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A Whole-of-Society Approach to Preventing and Countering Violent Extremism and Radicalization That Lead to Terrorism: A Guidebook for Central Asia


The guidebook on “A Whole-of-Society Approach to Preventing and Countering Violent Extremism and Radicalization That Lead to Terrorism - A Guidebook for Central Asia” is one in a series of technical guidebooks produced by the Transnational Threat Department/ Action against Terrorism Unit and focuses on the challenges in developing and implementing effective programmes to prevent and counter VERLT in Central Asia.


Violent extremism and radicalization that lead to terrorism (VERLT) threaten the countries of Central Asia. Traditional counter-terrorist operations are inadequate to tackle this threat and must be combined with efforts to prevent VERLT.

Effective prevention requires cooperation and coordination between relevant government actors — this is known as a “whole-of-government” approach. Whole-of-government actors include police; national security committees; committees on religious affairs, youth, and women; and ministries of interior, labour, education, and social welfare, among others.

Successful prevention also requires dialogue and cooperation between government actors and an array of non-governmental actors — this is known as a “whole-of-society” approach. The broader public, local communities, and the private sector should be seen by Governments as stakeholders and partners in preventing and countering VERLT (P/CVERLT), rather than as simply the passive object of law enforcement activities.

Whole-of-society actors that can be valuable P/CVERLT partners include youth, women, and community leaders. Youth and women can be vulnerable to recruitment into VERLT but they can also be powerful agents of social change who can steer individuals away from the dangers of radicalization to violence. Community leaders are critical for fostering cultures of tolerance and open dialogue, and for working with vulnerable community members in order to reject violent ideologies. Other key civil society actors include educators, researchers, the information communications technology and social media sector, and journalists.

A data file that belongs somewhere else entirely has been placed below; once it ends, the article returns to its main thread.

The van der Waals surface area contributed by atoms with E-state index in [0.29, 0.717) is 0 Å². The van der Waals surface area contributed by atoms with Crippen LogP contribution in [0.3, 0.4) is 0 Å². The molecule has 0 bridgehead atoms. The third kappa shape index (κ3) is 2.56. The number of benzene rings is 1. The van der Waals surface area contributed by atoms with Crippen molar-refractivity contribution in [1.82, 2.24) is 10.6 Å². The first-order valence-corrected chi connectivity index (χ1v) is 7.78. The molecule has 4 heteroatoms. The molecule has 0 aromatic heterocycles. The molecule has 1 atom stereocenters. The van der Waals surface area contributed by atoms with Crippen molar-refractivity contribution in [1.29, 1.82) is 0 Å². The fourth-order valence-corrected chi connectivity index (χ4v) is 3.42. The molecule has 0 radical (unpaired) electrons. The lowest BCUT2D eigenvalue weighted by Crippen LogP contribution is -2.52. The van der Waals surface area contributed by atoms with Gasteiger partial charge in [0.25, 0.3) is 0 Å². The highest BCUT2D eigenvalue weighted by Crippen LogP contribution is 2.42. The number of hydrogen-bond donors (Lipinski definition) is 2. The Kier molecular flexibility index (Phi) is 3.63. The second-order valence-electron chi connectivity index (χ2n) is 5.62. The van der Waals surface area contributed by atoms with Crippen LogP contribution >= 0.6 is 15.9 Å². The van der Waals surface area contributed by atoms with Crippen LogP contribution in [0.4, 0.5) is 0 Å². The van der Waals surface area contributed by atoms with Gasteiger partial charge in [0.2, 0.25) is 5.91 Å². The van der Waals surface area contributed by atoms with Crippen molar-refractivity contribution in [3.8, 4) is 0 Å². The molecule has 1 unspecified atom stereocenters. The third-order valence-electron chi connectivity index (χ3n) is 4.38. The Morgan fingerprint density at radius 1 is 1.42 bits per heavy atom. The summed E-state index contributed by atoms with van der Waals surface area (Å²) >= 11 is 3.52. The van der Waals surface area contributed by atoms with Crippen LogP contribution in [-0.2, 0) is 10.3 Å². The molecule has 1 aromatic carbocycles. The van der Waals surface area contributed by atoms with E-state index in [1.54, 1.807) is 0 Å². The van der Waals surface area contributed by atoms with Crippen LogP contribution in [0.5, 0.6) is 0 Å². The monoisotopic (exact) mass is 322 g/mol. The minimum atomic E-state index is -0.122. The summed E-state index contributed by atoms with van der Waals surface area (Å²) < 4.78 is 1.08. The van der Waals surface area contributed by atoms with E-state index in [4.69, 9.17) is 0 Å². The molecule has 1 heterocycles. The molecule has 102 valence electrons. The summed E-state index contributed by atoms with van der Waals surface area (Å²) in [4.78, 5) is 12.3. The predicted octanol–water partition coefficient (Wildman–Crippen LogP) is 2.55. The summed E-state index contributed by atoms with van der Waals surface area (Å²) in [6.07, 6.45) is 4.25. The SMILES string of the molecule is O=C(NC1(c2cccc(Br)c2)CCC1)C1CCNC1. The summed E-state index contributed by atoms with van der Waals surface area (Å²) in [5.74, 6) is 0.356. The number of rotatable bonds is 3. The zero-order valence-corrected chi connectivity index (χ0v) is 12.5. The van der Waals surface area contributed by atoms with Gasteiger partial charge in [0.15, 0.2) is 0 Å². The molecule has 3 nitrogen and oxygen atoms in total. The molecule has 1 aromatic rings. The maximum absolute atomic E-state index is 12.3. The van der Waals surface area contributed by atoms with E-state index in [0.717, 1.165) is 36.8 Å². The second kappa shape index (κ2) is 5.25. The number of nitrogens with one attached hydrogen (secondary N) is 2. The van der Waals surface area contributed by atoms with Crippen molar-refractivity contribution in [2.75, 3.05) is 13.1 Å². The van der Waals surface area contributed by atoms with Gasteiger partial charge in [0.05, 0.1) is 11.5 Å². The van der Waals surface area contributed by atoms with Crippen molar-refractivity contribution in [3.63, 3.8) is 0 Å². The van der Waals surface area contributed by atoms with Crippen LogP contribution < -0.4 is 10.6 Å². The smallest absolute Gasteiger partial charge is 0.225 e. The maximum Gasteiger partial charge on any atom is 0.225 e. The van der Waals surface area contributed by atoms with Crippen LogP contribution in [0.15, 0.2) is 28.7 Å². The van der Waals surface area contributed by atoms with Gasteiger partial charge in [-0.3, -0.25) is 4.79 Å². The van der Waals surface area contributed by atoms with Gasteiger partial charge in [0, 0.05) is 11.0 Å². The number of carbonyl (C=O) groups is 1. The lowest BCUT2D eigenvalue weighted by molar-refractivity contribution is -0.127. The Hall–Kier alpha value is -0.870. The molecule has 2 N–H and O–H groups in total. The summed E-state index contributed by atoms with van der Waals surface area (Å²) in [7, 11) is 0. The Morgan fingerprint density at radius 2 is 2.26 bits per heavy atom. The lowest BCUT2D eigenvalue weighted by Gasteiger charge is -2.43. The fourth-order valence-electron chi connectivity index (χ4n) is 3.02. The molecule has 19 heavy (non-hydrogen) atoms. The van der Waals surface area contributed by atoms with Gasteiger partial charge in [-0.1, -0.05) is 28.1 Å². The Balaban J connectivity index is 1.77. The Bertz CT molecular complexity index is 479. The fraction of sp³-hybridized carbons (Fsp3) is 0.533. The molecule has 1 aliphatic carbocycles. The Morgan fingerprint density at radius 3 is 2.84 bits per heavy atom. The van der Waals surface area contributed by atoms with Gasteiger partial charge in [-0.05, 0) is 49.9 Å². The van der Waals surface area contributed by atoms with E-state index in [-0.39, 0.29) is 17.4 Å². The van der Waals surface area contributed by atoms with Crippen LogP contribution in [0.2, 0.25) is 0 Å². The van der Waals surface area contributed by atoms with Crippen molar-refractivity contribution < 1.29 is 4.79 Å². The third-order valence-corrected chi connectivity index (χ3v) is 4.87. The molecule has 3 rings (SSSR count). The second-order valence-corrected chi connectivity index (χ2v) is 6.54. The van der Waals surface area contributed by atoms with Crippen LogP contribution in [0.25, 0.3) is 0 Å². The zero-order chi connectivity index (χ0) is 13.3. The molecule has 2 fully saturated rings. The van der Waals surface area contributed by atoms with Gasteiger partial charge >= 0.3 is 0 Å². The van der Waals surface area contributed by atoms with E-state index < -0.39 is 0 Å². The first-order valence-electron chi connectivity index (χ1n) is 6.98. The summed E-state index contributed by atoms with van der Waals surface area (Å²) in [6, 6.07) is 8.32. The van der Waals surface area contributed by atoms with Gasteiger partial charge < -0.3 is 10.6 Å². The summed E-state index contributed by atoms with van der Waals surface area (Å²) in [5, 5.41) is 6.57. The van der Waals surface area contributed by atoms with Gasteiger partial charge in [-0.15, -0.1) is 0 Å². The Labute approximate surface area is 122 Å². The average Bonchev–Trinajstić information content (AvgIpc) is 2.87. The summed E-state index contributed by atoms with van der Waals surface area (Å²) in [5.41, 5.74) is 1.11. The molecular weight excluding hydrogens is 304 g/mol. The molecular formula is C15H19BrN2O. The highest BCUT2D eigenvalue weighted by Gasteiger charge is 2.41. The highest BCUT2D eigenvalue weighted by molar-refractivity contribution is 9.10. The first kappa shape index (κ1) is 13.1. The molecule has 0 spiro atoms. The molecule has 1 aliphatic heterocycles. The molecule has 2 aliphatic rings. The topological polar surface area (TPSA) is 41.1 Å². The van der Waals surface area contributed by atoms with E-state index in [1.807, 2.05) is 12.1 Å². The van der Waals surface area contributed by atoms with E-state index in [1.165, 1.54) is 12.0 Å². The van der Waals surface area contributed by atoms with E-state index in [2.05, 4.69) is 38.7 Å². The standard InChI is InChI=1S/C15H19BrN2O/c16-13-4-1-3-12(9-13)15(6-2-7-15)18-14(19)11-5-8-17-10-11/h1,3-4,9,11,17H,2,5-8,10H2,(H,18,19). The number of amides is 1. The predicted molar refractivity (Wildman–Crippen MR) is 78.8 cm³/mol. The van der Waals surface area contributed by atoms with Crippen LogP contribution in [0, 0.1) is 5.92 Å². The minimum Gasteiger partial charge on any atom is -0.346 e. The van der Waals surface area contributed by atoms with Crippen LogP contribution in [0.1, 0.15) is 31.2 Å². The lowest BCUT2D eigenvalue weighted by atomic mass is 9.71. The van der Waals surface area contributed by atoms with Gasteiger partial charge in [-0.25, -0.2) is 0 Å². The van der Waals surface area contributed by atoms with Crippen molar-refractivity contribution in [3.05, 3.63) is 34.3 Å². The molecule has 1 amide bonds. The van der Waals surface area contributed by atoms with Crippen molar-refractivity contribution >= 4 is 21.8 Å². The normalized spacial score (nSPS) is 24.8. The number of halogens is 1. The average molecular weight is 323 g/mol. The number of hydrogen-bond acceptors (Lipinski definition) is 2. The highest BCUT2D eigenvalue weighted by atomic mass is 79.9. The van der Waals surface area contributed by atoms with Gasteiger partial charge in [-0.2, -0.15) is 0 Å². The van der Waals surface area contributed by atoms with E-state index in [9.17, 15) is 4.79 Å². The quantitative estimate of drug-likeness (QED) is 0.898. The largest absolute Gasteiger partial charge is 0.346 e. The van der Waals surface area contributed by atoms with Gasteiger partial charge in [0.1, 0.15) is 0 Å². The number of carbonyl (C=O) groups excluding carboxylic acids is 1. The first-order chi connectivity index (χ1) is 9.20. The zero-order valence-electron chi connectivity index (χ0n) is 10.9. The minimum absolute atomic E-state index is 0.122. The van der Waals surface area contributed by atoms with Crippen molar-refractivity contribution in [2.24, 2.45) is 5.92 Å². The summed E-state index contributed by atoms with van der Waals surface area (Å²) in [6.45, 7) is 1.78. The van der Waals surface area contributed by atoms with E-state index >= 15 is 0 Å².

Governments have the responsibility to ensure security and respect for human rights, as well as uphold the rule of law and implement policies that counter discrimination, marginalization, and exclusion. But civil society actors are often well placed, knowledgeable, and experienced in working with specific groups to help identify and address the grievances that make individuals more vulnerable to VERLT. Private sector actors, too, have unique capacities that can make them ideal partners for Governments.

Additional advantages of whole-of-society partnerships include creating a space for constructive engagement between the State and its citizens, fostering trust and understanding, widening ownership of P/CVERLT policies and strategies, and providing feedback on and monitoring the impact of those policies and strategies. Over time, a whole-of-society approach will contribute to good governance more broadly.

Ideally, a whole-of-society approach should be integrated into all stages of developing, implementing, and monitoring P/CVERLT strategies, including PVE National Action Plans. These stages include situation analysis, knowledge creation, and research; drafting of objectives and activities; implementation of projects; monitoring and evaluation; strategic communication; and advocacy and feedback mechanisms.

Yet, these partnerships are not without their challenges. Problems include lack of trust and issues related to credibility and legitimacy; conceptual misunderstandings and differences in understanding of national security; personal safety risks; a dearth of existing mechanisms for co-ordination and co-operation; and a lack of the technical skills required to conduct effective partnerships.

Many of these problems can be overcome by adopting practical measures to encourage and enable effective partnerships. Governments and civil society should both discard negative and inaccurate stereotypes of each other, commit themselves to behaving professionally at all times, and strive for consensus on the VERLT terminology they employ. Governments should provide civil society and private sector actors with the legal and political space they need in which to engage those vulnerable to VERLT. Police and other security forces should not instrumentalize civil society organizations to gather criminal intelligence and detect threats within communities; such efforts would be counterproductive.

The OSCE is committed to supporting its participating States in developing effective, sustainable, and multidimensional approaches to the prevention of VERLT. Numerous policy documents (some of the most important are listed near the end of this report) attest to and explain the merits of various components of a whole-of-society approach.